The research is a collaboration between:

Over 15 collaborating researchers, clinicians, health service managers, service users and voluntary sector representatives are part of the research group.

There are three components to the programme:

1. Assessing and responding to the impact of the economic crisis

Using national suicide and self-harm data, Coroners’ records of recession associated suicide, and in-depth qualitative interviews with people whose self-harm had been precipitated by employment or financial difficulties, we will a) identify who is at greatest risk of suicide in the current economic crisis and b) develop and pilot interventions aimed at reducing their risk.

2. Improving services for self-harm

  • Using descriptive and cohort studies with economic modelling we will identify which risk assessment tools are used by health services, which tools have the best predictive value, and which might be most cost-effective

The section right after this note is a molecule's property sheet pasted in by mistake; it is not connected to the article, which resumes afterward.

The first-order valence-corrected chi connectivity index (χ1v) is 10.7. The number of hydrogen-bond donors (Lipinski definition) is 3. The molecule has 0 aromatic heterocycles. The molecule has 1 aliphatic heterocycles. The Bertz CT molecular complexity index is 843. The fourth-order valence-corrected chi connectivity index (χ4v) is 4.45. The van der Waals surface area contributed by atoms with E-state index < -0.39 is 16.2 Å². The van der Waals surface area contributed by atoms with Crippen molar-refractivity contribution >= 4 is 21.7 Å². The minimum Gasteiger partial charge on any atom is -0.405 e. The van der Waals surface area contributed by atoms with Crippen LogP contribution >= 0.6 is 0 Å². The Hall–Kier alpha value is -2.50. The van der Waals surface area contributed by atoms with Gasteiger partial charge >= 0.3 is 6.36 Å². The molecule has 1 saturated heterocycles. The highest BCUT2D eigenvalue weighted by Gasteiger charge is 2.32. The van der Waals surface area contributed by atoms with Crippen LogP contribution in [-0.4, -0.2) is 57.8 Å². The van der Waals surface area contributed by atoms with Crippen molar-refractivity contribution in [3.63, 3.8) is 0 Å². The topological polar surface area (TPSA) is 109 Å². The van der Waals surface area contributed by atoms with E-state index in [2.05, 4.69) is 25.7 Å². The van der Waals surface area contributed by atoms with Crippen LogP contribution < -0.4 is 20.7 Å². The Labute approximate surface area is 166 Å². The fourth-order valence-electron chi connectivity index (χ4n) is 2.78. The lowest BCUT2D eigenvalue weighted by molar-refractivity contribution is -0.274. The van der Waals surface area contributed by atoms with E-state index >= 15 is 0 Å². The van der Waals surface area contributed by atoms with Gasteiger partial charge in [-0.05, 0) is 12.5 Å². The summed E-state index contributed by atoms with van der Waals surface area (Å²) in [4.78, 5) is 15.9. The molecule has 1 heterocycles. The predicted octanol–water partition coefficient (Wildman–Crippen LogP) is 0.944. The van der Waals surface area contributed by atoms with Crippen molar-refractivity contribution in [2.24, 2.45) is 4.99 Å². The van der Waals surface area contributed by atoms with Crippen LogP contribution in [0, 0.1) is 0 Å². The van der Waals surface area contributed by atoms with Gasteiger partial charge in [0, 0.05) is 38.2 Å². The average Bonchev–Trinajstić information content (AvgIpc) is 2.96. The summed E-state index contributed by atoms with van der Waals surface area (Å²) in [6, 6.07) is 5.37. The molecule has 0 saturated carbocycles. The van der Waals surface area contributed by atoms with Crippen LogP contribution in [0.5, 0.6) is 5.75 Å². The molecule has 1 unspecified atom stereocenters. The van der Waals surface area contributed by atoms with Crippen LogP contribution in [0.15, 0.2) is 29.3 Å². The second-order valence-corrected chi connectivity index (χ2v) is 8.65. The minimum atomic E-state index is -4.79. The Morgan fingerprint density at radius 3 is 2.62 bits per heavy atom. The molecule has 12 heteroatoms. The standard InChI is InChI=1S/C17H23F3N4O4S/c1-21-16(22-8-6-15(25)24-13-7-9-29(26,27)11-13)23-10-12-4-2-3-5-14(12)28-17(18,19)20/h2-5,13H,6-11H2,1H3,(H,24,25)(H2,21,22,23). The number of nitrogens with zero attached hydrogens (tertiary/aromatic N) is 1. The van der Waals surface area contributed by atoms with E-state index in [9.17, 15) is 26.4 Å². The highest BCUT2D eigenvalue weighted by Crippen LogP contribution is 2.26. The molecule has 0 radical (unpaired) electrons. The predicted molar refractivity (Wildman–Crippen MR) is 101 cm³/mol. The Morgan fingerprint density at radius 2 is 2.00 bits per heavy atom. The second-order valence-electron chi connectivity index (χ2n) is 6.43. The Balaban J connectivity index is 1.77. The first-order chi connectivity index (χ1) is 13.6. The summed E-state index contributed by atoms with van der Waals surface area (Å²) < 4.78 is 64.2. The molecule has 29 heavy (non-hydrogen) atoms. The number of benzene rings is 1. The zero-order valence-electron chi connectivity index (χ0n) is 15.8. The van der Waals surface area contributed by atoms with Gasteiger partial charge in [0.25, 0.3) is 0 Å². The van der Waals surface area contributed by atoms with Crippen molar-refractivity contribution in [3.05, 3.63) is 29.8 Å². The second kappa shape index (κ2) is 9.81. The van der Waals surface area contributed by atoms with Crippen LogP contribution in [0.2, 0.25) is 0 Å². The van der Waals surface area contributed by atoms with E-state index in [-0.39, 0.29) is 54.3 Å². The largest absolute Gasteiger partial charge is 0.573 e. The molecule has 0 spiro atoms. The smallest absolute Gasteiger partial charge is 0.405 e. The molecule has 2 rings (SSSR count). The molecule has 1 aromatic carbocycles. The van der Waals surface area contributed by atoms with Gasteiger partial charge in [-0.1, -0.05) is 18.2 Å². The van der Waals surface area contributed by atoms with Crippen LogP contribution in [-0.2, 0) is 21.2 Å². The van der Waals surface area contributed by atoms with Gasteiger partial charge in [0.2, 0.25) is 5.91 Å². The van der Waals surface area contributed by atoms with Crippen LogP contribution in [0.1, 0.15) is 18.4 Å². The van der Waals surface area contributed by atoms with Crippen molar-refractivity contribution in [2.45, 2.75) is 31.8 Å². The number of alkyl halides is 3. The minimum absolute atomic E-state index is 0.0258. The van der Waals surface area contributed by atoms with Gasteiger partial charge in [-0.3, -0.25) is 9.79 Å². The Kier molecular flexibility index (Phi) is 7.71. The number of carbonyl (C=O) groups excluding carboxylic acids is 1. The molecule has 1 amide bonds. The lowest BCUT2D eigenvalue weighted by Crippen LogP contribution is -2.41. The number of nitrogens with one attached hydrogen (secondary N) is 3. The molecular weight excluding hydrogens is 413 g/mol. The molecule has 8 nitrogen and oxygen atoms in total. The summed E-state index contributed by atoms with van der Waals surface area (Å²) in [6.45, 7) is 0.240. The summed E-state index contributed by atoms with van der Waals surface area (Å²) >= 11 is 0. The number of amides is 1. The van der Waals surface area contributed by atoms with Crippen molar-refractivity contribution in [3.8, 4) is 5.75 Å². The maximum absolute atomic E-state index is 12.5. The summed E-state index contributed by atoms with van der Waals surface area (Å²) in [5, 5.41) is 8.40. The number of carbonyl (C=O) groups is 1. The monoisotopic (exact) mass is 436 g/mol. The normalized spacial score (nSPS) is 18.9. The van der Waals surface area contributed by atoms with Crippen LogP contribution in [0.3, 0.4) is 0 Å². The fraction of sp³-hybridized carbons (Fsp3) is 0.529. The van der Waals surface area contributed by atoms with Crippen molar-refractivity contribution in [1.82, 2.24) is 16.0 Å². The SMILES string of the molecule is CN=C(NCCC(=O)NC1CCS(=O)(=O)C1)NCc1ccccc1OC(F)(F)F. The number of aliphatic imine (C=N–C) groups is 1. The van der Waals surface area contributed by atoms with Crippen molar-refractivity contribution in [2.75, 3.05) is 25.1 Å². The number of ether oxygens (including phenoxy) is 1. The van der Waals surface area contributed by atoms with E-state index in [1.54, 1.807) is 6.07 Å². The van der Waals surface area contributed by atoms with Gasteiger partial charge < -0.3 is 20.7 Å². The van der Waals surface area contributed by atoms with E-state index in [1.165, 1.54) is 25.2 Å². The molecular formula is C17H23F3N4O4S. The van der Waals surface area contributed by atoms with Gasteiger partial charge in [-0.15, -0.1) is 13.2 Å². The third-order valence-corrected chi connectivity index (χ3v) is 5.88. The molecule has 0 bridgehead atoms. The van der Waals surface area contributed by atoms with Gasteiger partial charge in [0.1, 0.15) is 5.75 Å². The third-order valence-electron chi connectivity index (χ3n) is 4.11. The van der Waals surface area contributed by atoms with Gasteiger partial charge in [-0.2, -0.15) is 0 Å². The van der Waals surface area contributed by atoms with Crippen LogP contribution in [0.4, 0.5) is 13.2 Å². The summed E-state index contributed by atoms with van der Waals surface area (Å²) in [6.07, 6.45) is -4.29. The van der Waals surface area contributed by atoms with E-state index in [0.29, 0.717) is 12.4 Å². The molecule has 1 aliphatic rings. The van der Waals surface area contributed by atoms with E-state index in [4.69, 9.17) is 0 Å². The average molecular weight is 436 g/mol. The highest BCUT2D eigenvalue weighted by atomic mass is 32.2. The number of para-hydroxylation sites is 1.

• We will carry out a systematic review, a retrospective case record study and focus groups to assess how self-harm associated with an advance decision is best managed
  • Using qualitative interviews we will develop a Healthtalkonline website and guide for parents and carers of young people who self-harm and produce guidelines for self-harm services.

3. The emergence of new suicide methods

  • We will use time trend analysis to assess the emergence of novel methods of suicide, and use Coroners records to investigate opportunities for preventing these deaths
  • We will use national suicide mortality data, data from the Multicentre Study of Self-Harm in England (Oxford, Derby and Manchester), and prescription data to analyse relative toxicity and case fatality in relation to overdoses of five groups of medicines commonly used in suicides by self-poisoning. Findings will be reported to the MHRA (The Medicines and Healthcare products Regulatory Agency).
University of Bristol
University of Oxford
University of Manchester
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